SBP column 9/03/08

Halfway through last season’s surprisingly addictive series of America’s Next Top Model, presenter Tyra Banks sat her wannabe top models down and told them it was high time they made up a pseudonym for themselves. “You’ve got to be memorable,” Tyra sternly instructed her doe-like charges. “Give yourself a name that nobody else has – a
name that people will recall easily.”

Listening to her, it struck me pretty forcibly that what the Irish singer-songwriting fraternity require right now is the arrival of one Ms. Tyra Banks into their midst, to henpeck them into realising that in addition to creating great songs, it can also be vital to create an imaginative, artful stage-name with which to midwife those songs into the world.

While some artists – the perfect example being Madonna Ciccone – have the good fortune to be bestowed with an arresting birth name, more often than not, the opposite is true. A quick rifle through my album collection reveals a host of Irish singer-songwriters of varying talents but with names uniformly and hobblingly dull. Truth be told, Tadhg Cooke, Declan O’Rourke, Emmet Tinley, Mick Flannery, Dave Geraghty and Mark Geary are the kind of names you’d most expect to see in the phone book under the heading ‘plumbers’.

It seems unimaginable that such singer-songwriters would spend so much time crafting gorgeous songs and then stand up on stage and introduce themselves with names that, with apologies to their parents, don’t so much go in one ear and out the other as never enter the brain at all.

To be fair, it’s not just the Irish singer-songwriters who are shrinking back from showbiz glamour, it’s the indie fraternity as a whole. While rappers embrace stage-names with total enthusiasm, these days, most fey, skinny-jeaned indie rockers shy away from the whole concept with more disgust on their faces than if you’d just compared them to Coldplay.

When the website Spinner.com recently reported on the history behind pseudonyms of famous artists, it was interesting to note that the bulk of their featured artists made their names in generations past. For every surviving contemporary icon like Bono (apparently named after a Dublin hearing-aid shop called Bono Vox – Latin for ‘good voice’), there were five more who had their biggest successes in another age altogether, like Sid Vicious (named after a particularly vicious hamster) and Billy Idol (named after a school report which said “William is idle”).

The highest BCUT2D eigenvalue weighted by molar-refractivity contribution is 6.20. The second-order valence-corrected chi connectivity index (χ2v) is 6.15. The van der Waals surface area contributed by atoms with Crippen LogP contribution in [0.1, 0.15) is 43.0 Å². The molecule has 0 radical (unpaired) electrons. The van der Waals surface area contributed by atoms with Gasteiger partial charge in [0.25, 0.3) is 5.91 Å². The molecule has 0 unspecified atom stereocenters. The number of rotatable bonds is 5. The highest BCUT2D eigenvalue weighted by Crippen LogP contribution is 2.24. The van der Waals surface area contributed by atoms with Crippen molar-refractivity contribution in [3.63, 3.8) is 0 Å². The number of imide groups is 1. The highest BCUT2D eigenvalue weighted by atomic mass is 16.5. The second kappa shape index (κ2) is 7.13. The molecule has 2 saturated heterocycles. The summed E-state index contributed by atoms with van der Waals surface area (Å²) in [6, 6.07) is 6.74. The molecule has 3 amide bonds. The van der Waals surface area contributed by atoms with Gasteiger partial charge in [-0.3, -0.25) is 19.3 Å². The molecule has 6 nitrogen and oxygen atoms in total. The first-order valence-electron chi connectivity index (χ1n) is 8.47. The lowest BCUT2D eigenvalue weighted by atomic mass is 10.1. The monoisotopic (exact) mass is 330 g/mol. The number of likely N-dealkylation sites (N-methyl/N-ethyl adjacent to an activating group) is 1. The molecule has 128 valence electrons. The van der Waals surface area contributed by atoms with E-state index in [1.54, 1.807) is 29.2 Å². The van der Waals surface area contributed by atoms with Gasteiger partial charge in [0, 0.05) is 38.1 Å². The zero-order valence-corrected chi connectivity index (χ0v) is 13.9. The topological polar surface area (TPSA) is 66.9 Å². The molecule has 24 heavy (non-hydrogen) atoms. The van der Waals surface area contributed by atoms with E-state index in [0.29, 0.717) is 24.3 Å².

What that generation’s artists appeared to understand was that no matter what type of music you play, you’re still involved in show business. You may or may not like Gavin Friday’s music, but you’ll remember his name. Brand Bono, meanwhile, is about as subtle as a sledgehammer – and it’s equally difficult to ignore. Yes, there’s something about a stage name that screams cabaret, chicanery and outrageous ambition, but that doesn’t mean you’d be better off retaining the moniker that’s on your passport.

As Robert Zimmerman – also known as Bob Dylan – understood only too well, concerns like pseudonyms are simply irrelevant when you’re singing songs that have so much heart and truth to them. A name-change isn’t a decision you make for self-glorification purposes; it’s just about the practicalities of the world we live in.

Ultimately, Tyra’s advice remains rock-solid, whether she’s doling it out to fashion models or aspiring musicians. If you want your songs to slink out into the world and make you a living, you’ve got to make choices that will help those songs. Otherwise your career will likely remain as dull and unmemorable as your name.


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One thought on “SBP column 9/03/08

  1. This is an area to which I’ve given much thought over the past months and about which I’ve written a couple of times recently. Gavin Friday’s one of the examples I’ve been quoting, but in England, at least, there are plenty of contemporary examples too. For every Frank Turner or Stuart James, there’s a Lupen Crook or a Kid Harpoon.

    Yes, there’s definitely a branding aspect to it, but I think it goes deeper. Popular music seems to be almost unique in being an art form in which it’s common for performers to take on a new identity (as encapsulated by their name) in order to express who they “really” are. As well as being part of the act, a new name is part of the art too.

    Maybe, for some singer-songwriters, that’s the problem. They don’t want to see their output as either “art” or “show business”. Authenticity is a key cultural concept at the moment and maybe they’re aiming for something purer – “soul” music in its non-genre sense. Not a bad aspiration, I guess, but nothing exists in a vacuum.

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